When Ali Nowotny was just 15, she began to“blank out.” It was summer of 2006, and she was working as a waitress in her hometown of Rapid City, S.D. The episodes occurred about once a month, and left her “spaced out” for several minutes, slurred her speech and gave her headaches.

Ali shrugged them off. But when her boss witnessed an episode, Ali got the encouragement she needed to see a neurologist.

Magnetic resonance imaging (MRI) showed an abnormality on the left side of her brain. Her doctor prescribed medications to control what was diagnosed as a type of epilepsy called partial complex seizures. Medications reduced episodes from 15 to 20 times a day once a month to two to three seizures one day a month.

For two years, Ali took the medication and managed. She continued to participate in St. Thomas More High School cheer and dance teams. But, her studies were suffering.

Ali thought her difficulty at school was due to stress. Her neurologist suggested a second opinion. Ali did the research and opted for Mayo Clinic in Rochester, Minn.

In early July 2008, Ali and her dad, Craig Nowotny, saw pediatric neurologist Elaine Wirrell, M.D., and neurosurgeon Nicholas Wetjen, M.D. Tests identified what looked like a tumor in Ali’s left temporal lobe — the part of the brain connected to memory.

The abnormality showed little growth and appeared benign. But surgeons wouldn’t know for sure until it was removed. The Mayo team suggested the surgery, and soon. Ongoing seizures can impact memory and are unlikely to be controlled with medication.

Ali had another agenda. She wanted to complete the dance and cheer season, including the 2008 Girls Dance and Cheer Competition in November. Her doctors agreed to a delay. And Ali’s school dance team went on to win the Class A Team Dance Championship.

Ali and her dad returned to Mayo in mid-December for surgery.

Dr. Wirrell explained the goal of surgery was to remove the abnormality and stop the seizures without causing additional damage. To do that, another team of Mayo medical specialists worked to determine the surgical approach.

E. Paul Lindell, M.D., a neuroradiologist, and Max Trenerry, Ph.D., a neuropsychologist, and their team would perform the Wada test to locate the dominant language and memory areas in Ali’s brain.

“The doctors were up front with the risks involved,” says Craig. Even with successful surgery, Ali would likely lose some of her ability to retain new memories.

“We came here with the idea to get rid of the seizures permanently,” says Craig. Ali agreed. “If I have to work harder at learning stuff, I’ll work harder,” she says. “Do what you gotta do,” she told her doctors.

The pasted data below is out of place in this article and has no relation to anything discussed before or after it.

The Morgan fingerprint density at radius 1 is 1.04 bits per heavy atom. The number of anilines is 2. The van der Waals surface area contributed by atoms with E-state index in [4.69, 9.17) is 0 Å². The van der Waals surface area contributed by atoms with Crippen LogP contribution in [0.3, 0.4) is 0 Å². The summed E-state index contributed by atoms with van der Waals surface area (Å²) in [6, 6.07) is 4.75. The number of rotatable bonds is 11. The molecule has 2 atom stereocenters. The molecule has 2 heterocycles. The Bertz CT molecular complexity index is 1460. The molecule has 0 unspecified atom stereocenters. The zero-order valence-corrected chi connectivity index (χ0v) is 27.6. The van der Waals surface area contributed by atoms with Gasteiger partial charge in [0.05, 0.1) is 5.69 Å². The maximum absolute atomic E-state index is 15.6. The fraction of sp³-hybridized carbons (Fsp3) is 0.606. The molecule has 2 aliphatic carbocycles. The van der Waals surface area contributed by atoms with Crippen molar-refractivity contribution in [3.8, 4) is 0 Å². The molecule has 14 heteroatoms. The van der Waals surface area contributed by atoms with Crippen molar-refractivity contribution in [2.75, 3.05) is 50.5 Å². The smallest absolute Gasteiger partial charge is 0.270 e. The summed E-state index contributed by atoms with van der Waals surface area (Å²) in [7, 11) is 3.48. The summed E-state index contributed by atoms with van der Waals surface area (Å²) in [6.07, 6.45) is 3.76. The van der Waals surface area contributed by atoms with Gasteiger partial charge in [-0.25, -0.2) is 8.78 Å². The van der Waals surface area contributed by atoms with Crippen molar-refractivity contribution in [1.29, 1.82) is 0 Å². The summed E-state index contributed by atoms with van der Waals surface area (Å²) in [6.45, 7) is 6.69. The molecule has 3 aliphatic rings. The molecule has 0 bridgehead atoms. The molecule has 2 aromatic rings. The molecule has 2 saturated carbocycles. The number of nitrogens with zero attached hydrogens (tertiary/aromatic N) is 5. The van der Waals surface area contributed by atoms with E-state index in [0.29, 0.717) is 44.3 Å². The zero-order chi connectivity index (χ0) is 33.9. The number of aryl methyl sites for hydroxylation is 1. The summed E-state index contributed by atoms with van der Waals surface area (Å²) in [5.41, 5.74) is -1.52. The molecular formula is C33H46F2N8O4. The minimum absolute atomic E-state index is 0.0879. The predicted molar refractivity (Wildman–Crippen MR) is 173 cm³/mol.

Ali spent six hours in the surgical suite on Dec. 19, 2008. By the next afternoon, she was visiting with her brother, Dusty, and other family and friends. Following surgery, doctors discovered the mass they removed contained no tumor cells. Instead, they hoped that removing the abnormal brain tissue would stop Ali’s epileptic seizures.

Just six days after the surgery, Ali and her dad returned to South Dakota to spend Christmas with family. Ali left Mayo saying, “I’m going to take it slow.” But slow isn’t Ali. She was back into dance and cheerleading by the end of February.

“She’s fine, physically, but gets a little overwhelmed at times, when doing a lot of nighttime activity,” says Craig. Since surgery, Ali has not had a seizure. And, her memory hasn’t suffered.

“School is going pretty good,” she says. Tests have been a bit tough, but her test anxiety is abating.

“The best thing about being at Mayo Clinic,” says Ali, “was knowing that everyone there has their own story. You aren’t the only person with issues.”

Ali’s journey may even take her back to Mayo Clinic. She is thinking she might like to work there some day. “Mayo is so different … everyone is there for you, even people you don’t know,” she says.

Editor’s note: Thanks to the Rapid City (S.D.) Journal reporter Lynn Taylor Rick and photographer Kristina Barker. Sharing used information and photos from a series of stories in the newspaper about Ali Nowotny’s journey. Read them at

Catherine Benson is a consultant in the Department of Public Affairs, Mayo Clinic Rochester.

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Apr 8, 2009 · End-of-life Care at Mayo Clinic: The needs of the patient come first

The following letter was sent to Mayo Clinic leaders by two Mayo employees, Don and Sharon Gabrielson, about the care Don’s mother received from Mayo Clinic during her last days.

Dear Colleagues,

On March 13, 2009 we brought our 81 year old mother, Ruth Gabrielson, to St. Marys Emergency Room. In a few short hours we learned that she had a perforated bowel and bilateral pulmonary embolisms. She was alert and oriented, and capable of making decisions about her care and next steps. Given her age and the high risk of surgery, as well as the diminished quality of life that she would have afterward, she courageously made the decision to decline the surgery and let nature take its course. This meant that within a matter of days, she would die from infection.